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Newport Researchers Working with Fishermen to Reduce Bycatch in Groundfish TrawlingMark Floyd for Salem-News.com
(NEWPORT) - Researchers working with the groundfish fishing industry in the Pacific Northwest have tested a new “flexible sorting grid excluder” – a type of bycatch reduction device that shows promise to significantly reduce the incidental bycatch of Pacific halibut from commercial bottom trawl fishermen.
In a series of tests that included 30 tows off the Washington coast, commercial fishermen were able to reduce the number of halibut taken as bycatch by 57 percent, while retaining 84 percent of the targeted groundfishes, according to Mark Lomeli of the Pacific States Marine Fisheries Commission, a multi-state agency charged with sustainably managing Pacific Ocean resources.
The findings are being published in the journal Fisheries Research.
Incidental bycatch is a significant issue in many coastal regions including the Pacific Northwest. It occurs when fishing operations result in the discard of non-targeted fish and invertebrates, or through accidental interactions with mammals, seabirds and sea turtles. It is of particular concern, resource managers say, when these “bycaught” species are overfished, threatened or endangered.
The halibut project is the latest success in a series of bycatch reduction projects conducted through a collaboration between NOAA Fisheries and the Pacific States Marine Fisheries Commission. These projects have captured the interest of the fishing industry, according to Waldo Wakefield of NOAA’s Northwest Fisheries Science Center, a principal investigator on the project and co-author on the article.
“Fishermen are really engaged in the research because they are concerned about getting shut down if the weight of the halibut bycatch approaches a certain threshold,” said Wakefield, who works out of Oregon State University’s Hatfield Marine Science Center in Newport, Ore. “The fishermen are not only engaged with the scientists, but they interact with each other and with the net-makers.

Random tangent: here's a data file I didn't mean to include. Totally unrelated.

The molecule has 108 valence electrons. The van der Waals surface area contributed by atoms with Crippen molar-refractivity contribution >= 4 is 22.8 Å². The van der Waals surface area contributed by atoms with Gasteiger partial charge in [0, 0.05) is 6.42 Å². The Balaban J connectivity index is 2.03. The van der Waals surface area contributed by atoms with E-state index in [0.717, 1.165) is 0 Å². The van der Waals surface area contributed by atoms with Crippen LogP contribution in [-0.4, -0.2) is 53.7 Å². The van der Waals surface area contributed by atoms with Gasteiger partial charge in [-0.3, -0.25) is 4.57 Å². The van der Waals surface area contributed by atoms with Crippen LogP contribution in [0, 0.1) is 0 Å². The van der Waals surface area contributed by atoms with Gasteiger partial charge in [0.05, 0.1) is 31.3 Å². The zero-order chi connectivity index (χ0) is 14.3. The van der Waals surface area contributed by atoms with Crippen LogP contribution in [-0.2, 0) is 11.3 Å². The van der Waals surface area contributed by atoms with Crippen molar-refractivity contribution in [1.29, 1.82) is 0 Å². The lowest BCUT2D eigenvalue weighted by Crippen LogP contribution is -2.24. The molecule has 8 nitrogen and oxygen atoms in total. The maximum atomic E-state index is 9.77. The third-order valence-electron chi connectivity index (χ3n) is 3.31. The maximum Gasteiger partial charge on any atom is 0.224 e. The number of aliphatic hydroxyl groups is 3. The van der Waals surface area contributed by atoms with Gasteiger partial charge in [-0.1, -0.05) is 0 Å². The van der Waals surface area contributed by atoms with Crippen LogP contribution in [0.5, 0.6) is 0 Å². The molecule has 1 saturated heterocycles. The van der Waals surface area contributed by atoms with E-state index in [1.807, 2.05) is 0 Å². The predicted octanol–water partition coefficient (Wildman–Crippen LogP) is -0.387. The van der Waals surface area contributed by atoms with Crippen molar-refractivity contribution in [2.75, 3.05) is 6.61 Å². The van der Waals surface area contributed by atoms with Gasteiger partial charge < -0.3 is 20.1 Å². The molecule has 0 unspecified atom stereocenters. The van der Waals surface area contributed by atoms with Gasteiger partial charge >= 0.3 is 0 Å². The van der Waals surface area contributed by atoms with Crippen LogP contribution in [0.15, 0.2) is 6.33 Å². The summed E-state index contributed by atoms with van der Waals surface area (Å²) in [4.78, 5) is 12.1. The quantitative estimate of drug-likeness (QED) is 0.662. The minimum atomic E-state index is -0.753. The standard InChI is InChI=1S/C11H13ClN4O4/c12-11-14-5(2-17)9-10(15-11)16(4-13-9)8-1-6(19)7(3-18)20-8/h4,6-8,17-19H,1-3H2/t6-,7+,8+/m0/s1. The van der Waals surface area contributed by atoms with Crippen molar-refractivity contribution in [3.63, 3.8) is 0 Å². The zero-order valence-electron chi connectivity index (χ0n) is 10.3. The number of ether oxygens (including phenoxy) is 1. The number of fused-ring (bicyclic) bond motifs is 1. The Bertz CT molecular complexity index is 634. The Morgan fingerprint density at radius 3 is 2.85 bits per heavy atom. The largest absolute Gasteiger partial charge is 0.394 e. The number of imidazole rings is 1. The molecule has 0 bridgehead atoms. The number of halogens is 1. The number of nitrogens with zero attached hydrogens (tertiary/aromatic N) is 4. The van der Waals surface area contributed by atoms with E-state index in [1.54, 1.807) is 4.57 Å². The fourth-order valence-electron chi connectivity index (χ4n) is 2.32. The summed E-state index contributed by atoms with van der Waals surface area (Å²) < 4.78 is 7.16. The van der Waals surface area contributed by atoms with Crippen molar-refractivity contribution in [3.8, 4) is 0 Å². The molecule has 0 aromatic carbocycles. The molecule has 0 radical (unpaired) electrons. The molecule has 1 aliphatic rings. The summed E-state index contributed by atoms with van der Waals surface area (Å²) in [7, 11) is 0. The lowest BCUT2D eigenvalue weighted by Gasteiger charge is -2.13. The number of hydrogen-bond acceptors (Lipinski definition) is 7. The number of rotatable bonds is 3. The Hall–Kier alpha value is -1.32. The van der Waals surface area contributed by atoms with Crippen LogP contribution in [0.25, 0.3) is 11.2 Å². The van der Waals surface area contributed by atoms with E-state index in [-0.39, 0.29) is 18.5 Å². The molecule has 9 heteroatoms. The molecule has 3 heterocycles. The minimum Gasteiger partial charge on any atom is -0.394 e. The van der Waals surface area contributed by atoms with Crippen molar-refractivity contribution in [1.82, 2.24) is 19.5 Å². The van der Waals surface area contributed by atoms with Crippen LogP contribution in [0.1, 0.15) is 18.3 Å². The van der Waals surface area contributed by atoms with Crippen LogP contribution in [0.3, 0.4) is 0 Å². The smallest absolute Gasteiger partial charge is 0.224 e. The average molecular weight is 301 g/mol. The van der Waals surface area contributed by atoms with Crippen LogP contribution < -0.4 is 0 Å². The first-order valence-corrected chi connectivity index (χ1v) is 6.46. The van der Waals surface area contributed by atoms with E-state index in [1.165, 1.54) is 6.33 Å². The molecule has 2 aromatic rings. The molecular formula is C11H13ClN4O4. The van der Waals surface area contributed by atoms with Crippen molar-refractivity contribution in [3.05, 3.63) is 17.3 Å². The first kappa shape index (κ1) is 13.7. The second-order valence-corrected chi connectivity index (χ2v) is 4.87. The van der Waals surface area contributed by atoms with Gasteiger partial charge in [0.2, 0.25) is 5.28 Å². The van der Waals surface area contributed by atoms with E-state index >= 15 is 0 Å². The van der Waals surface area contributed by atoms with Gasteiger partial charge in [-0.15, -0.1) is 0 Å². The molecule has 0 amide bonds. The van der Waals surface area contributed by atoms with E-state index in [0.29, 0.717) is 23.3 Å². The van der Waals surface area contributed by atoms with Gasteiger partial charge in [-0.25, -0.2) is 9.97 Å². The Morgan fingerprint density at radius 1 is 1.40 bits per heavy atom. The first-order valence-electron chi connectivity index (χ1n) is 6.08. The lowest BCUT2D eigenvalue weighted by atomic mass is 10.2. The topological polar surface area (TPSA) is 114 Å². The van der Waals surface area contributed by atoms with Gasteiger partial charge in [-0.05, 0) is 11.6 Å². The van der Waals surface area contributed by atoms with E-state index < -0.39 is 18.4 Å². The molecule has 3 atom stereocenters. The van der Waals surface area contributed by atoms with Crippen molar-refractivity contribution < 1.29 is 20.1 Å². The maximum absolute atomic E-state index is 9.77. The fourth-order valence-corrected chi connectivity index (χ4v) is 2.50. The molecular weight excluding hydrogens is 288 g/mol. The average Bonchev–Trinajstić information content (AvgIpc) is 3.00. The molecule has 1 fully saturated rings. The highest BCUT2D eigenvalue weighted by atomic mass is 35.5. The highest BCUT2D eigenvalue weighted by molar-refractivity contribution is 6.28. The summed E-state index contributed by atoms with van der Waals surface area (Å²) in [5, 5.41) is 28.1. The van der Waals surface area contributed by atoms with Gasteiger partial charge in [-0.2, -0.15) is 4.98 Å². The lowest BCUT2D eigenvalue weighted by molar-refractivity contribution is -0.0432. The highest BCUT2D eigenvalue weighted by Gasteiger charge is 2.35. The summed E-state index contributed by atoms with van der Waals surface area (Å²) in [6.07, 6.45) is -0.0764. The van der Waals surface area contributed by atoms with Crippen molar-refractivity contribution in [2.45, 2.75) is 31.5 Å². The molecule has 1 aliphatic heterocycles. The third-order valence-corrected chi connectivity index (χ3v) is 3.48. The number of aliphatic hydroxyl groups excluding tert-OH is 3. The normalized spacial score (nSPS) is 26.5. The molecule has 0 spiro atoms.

“In addition to the reality of being shut down, there is a perception issue,” added Wakefield, who is a courtesy professor in OSU’s College of Earth, Ocean, and Atmospheric Sciences. “They don’t want to unnecessarily be killing halibut, salmon and other species.”
The flexible sorting grid excluder uses two vertical sorting panels that sort fish by size as they progress back toward the codend, noted Lomeli, who was lead author on the Fisheries Research article. The concept to the design is that fish smaller than the grid openings will pass through and be retained, where fish greater than the grid openings – such as the halibut – will be excluded from the net via an exit ramp.
“The system is not perfect,” Lomeli said. “Smaller halibut will occasionally slip through and fishermen in the tests lost about 16 percent of the groundfish they were targeting.”